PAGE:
Benefits of these workshops for educators who are dedicated to global learning : expands knowledge of regions with which you are less familiar, exposure to current trends (e.g., Afro-latin—see photos), access to leading scholars and university resources (you get to ask them questions) puts resources in your hands that would take you a lot longer to find on your own—saves you time in curriculum development/resource gathering sometimes, we create curriculum (or may pay you to do so) out of our workshops. Study abroad seminars often set aside time for curriculum planning and brainstorming with the other participants Content, content, content—supplements textbooks and other resources Not every lecture will be relevant to your course, but the background knowledge is helpful. Helps you frame larger questions/issues around the world. Bring back knowledge for your team Challenges for educators (but we can help) : how to take these new ideas and bring them back to your schools/classrooms We see ourselves primarily as content providers—while we may bring some university or master teacher expertise to bear on the topic, most of the responsibility for classroom incorporation still rests on your shoulders.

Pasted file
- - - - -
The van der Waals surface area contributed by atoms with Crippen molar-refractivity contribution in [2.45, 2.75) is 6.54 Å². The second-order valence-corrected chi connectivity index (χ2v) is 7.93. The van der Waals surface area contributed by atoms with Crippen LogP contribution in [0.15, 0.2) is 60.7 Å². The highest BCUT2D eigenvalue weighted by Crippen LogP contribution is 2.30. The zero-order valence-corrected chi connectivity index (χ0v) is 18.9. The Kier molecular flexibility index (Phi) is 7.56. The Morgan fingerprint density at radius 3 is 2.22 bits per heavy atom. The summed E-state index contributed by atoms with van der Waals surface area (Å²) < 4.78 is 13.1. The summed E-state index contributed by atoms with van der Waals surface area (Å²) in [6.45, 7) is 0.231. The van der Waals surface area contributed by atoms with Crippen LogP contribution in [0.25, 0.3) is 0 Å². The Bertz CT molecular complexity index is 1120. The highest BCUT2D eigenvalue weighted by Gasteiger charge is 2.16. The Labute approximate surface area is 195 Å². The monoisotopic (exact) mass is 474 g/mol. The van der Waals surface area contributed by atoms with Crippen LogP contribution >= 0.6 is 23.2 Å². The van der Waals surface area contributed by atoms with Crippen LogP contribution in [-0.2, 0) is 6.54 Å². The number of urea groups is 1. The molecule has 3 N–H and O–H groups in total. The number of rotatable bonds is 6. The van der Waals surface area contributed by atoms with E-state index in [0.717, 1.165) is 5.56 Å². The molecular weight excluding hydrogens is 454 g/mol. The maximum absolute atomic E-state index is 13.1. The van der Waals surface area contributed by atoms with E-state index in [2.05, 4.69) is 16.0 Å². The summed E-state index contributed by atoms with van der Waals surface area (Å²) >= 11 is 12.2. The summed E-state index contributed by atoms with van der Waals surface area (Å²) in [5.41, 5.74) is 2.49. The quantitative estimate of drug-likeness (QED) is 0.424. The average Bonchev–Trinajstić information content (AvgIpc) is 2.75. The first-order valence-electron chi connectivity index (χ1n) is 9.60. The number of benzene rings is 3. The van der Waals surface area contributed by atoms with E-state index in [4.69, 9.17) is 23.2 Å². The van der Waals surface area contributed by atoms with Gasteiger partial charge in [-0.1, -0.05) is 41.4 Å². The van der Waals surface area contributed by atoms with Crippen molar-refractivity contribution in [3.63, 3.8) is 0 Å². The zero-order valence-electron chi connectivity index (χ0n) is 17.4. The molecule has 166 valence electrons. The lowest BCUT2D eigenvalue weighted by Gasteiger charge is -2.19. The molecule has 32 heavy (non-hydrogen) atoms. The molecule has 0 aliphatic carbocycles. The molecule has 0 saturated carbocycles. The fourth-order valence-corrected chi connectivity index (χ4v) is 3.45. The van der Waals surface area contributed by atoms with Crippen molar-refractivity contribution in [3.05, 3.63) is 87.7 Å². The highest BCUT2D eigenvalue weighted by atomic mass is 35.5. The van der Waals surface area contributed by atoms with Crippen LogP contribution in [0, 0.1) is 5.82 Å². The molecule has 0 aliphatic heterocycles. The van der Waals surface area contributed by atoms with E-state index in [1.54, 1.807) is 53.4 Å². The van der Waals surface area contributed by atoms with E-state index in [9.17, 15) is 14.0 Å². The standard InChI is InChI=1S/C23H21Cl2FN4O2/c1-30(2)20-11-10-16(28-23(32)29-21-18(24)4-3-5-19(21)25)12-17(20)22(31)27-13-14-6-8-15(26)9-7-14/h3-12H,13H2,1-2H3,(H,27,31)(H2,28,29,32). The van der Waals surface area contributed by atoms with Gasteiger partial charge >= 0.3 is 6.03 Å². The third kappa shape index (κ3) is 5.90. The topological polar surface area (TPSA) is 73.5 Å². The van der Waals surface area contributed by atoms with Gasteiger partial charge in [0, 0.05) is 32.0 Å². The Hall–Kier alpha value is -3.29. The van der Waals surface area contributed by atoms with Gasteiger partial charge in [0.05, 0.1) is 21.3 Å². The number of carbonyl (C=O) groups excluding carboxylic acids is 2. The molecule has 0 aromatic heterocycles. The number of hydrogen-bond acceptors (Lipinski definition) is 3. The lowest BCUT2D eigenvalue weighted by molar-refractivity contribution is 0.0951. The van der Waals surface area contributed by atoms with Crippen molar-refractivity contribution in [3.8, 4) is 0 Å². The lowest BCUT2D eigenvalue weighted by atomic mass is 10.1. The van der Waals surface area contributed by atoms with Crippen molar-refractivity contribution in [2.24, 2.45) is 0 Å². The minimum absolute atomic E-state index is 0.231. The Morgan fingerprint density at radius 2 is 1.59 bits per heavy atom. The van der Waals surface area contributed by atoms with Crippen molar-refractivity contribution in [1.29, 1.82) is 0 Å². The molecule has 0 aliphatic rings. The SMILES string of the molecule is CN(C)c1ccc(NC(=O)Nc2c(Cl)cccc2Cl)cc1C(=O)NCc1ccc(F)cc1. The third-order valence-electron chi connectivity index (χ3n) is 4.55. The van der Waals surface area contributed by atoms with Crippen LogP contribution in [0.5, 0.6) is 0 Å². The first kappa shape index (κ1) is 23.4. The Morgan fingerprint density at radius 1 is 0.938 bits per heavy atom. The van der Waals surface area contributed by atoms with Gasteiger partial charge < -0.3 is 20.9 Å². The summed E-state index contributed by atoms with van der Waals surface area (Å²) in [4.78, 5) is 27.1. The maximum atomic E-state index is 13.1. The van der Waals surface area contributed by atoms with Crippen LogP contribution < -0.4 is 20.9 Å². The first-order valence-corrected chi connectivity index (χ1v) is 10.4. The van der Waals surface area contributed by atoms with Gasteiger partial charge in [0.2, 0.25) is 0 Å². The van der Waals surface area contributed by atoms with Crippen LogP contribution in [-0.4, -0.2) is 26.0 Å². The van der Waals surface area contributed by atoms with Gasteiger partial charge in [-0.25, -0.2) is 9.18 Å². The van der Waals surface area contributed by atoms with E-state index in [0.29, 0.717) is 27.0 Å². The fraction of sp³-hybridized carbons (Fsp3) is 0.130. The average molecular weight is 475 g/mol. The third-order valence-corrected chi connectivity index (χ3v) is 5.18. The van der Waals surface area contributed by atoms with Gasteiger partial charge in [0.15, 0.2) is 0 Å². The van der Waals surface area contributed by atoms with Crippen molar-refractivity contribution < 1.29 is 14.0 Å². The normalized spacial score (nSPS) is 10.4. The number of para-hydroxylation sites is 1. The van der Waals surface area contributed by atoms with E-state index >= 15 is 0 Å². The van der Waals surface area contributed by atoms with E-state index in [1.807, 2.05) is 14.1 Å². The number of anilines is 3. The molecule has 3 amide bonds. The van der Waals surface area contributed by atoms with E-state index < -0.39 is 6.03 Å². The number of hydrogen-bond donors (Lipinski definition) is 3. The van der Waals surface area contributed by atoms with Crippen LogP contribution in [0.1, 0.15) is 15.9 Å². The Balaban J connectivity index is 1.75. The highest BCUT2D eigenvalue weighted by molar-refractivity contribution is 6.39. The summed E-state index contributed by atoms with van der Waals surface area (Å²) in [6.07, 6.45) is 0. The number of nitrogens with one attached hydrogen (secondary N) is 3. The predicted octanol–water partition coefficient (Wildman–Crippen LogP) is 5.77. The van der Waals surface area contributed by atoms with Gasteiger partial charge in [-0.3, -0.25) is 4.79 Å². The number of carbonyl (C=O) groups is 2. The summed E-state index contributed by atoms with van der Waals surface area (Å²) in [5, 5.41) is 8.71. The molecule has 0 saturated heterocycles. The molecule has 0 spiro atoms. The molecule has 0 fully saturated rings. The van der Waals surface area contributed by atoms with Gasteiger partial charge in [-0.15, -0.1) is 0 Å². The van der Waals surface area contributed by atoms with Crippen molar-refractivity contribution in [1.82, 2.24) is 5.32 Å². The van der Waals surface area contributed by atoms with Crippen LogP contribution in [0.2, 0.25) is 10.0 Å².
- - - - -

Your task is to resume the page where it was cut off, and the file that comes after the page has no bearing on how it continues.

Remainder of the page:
Lots of resources/handouts can help with curriculum development Think about relevant themes and how information from the workshop can help address them: are there slides from a speaker, an excerpt from a handout that are appropriate to stimulate class discussion? Can the materials be used to create curriculum? Can the organizer help find additional resources that are useful in your classroom? You will never incorporate all of it, but parts will be relevant and you should focus on those. You never know how other topics covered may be relevant one day…
Resources from others who have attended : Be a team—split up among interesting workshops and share info. Check with the organizers—they may have materials to loan from others or may be developing new materials themselves. Go online to outreachworld and various NRC Web sites.
Making The Most Of Teacher Training Programs
MAKING THE MOST OF TEACHER TRAINING PROGRAMS <ul><li>Natalie Arsenault </li></ul><ul><li>Outreach Director </li></ul><ul><li>Teresa Lozano Long Institute of Latin American Studies </li></ul><ul><li>The University of Texas at Austin </li></ul>Leveraging the Global Resources of Higher Education
Recent workshops <ul><li>—U Washington </li></ul><ul><li>Middle Eastern–European Intersections —UCLA </li></ul><ul><li>Historical Perspectives on Latin American Popular Culture —UW-Milwaukee </li></ul><ul><li>The Teaching of Africa —Yale </li></ul><ul><li>Recognizing Rights and Responsibilities in the 21 st Century —UT-Austin </li></ul>